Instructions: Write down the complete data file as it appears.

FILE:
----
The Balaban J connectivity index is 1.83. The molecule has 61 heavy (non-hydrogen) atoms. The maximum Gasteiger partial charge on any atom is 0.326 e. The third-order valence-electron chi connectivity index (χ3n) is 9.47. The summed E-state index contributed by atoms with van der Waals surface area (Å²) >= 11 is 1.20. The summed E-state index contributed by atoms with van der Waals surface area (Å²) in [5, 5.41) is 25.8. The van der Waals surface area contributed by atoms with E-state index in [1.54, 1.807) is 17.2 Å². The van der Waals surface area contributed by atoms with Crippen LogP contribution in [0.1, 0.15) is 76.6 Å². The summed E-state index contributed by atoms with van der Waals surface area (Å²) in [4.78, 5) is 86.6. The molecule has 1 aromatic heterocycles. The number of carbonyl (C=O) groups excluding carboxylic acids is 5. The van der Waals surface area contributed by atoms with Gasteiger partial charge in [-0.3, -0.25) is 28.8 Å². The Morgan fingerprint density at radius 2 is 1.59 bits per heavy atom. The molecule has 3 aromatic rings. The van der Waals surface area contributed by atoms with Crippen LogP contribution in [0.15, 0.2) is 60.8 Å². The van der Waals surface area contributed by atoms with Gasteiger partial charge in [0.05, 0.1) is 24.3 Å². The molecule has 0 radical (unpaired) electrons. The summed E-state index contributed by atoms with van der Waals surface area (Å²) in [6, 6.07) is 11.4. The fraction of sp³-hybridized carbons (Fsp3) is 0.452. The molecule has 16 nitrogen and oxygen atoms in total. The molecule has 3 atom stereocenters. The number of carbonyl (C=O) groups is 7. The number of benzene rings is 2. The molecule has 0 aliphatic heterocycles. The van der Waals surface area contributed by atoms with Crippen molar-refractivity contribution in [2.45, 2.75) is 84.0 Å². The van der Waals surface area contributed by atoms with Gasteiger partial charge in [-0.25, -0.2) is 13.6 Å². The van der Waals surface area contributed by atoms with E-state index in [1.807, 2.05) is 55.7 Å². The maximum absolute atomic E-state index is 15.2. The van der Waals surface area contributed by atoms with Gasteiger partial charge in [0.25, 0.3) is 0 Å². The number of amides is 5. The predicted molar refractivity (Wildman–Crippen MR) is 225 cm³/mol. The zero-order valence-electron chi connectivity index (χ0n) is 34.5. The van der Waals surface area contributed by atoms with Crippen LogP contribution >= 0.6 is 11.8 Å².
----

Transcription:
The Balaban J connectivity index is 1.83. The molecule has 61 heavy (non-hydrogen) atoms. The maximum Gasteiger partial charge on any atom is 0.326 e. The third-order valence-electron chi connectivity index (χ3n) is 9.47. The summed E-state index contributed by atoms with van der Waals surface area (Å²) >= 11 is 1.20. The summed E-state index contributed by atoms with van der Waals surface area (Å²) in [5, 5.41) is 25.8. The van der Waals surface area contributed by atoms with E-state index in [1.54, 1.807) is 17.2 Å². The van der Waals surface area contributed by atoms with Crippen LogP contribution in [0.1, 0.15) is 76.6 Å². The summed E-state index contributed by atoms with van der Waals surface area (Å²) in [4.78, 5) is 86.6. The molecule has 1 aromatic heterocycles. The number of carbonyl (C=O) groups excluding carboxylic acids is 5. The van der Waals surface area contributed by atoms with Gasteiger partial charge in [-0.3, -0.25) is 28.8 Å². The Morgan fingerprint density at radius 2 is 1.59 bits per heavy atom. The molecule has 3 aromatic rings. The van der Waals surface area contributed by atoms with Crippen LogP contribution in [0.15, 0.2) is 60.8 Å². The van der Waals surface area contributed by atoms with Gasteiger partial charge in [0.05, 0.1) is 24.3 Å². The molecule has 0 radical (unpaired) electrons. The summed E-state index contributed by atoms with van der Waals surface area (Å²) in [6, 6.07) is 11.4. The fraction of sp³-hybridized carbons (Fsp3) is 0.452. The molecule has 16 nitrogen and oxygen atoms in total. The molecule has 3 atom stereocenters. The number of carbonyl (C=O) groups is 7. The number of benzene rings is 2. The molecule has 0 aliphatic heterocycles. The van der Waals surface area contributed by atoms with Crippen molar-refractivity contribution in [2.45, 2.75) is 84.0 Å². The van der Waals surface area contributed by atoms with Gasteiger partial charge in [-0.25, -0.2) is 13.6 Å². The van der Waals surface area contributed by atoms with E-state index in [1.807, 2.05) is 55.7 Å². The maximum absolute atomic E-state index is 15.2. The van der Waals surface area contributed by atoms with Gasteiger partial charge in [0.25, 0.3) is 0 Å². The number of amides is 5. The predicted molar refractivity (Wildman–Crippen MR) is 225 cm³/mol. The zero-order valence-electron chi connectivity index (χ0n) is 34.5. The van der Waals surface area contributed by atoms with Crippen LogP contribution >= 0.6 is 11.8 Å².